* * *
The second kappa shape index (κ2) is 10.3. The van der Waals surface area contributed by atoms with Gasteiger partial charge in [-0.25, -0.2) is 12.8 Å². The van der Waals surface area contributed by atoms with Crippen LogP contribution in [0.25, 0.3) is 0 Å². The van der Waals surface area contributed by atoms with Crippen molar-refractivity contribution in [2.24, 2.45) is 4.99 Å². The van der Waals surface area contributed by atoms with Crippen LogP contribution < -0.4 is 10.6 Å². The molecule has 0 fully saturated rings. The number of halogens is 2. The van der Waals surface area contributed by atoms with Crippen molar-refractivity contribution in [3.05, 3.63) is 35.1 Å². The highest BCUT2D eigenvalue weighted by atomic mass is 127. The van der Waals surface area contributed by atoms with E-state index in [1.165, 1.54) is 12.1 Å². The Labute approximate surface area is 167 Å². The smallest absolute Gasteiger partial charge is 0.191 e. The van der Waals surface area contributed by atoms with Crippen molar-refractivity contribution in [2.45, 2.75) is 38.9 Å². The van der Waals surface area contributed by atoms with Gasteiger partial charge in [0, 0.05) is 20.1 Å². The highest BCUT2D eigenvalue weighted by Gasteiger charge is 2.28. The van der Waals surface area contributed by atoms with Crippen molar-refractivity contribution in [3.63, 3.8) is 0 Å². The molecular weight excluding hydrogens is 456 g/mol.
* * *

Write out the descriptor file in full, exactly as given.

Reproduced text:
The second kappa shape index (κ2) is 10.3. The van der Waals surface area contributed by atoms with Gasteiger partial charge in [-0.25, -0.2) is 12.8 Å². The van der Waals surface area contributed by atoms with Crippen LogP contribution in [0.25, 0.3) is 0 Å². The van der Waals surface area contributed by atoms with Crippen molar-refractivity contribution in [2.24, 2.45) is 4.99 Å². The van der Waals surface area contributed by atoms with Crippen LogP contribution < -0.4 is 10.6 Å². The molecule has 0 fully saturated rings. The number of halogens is 2. The van der Waals surface area contributed by atoms with Crippen molar-refractivity contribution in [3.05, 3.63) is 35.1 Å². The highest BCUT2D eigenvalue weighted by atomic mass is 127. The van der Waals surface area contributed by atoms with E-state index in [1.165, 1.54) is 12.1 Å². The Labute approximate surface area is 167 Å². The smallest absolute Gasteiger partial charge is 0.191 e. The van der Waals surface area contributed by atoms with Crippen molar-refractivity contribution in [2.45, 2.75) is 38.9 Å². The van der Waals surface area contributed by atoms with Gasteiger partial charge in [0, 0.05) is 20.1 Å². The highest BCUT2D eigenvalue weighted by Gasteiger charge is 2.28. The van der Waals surface area contributed by atoms with Crippen molar-refractivity contribution in [3.63, 3.8) is 0 Å². The molecular weight excluding hydrogens is 456 g/mol.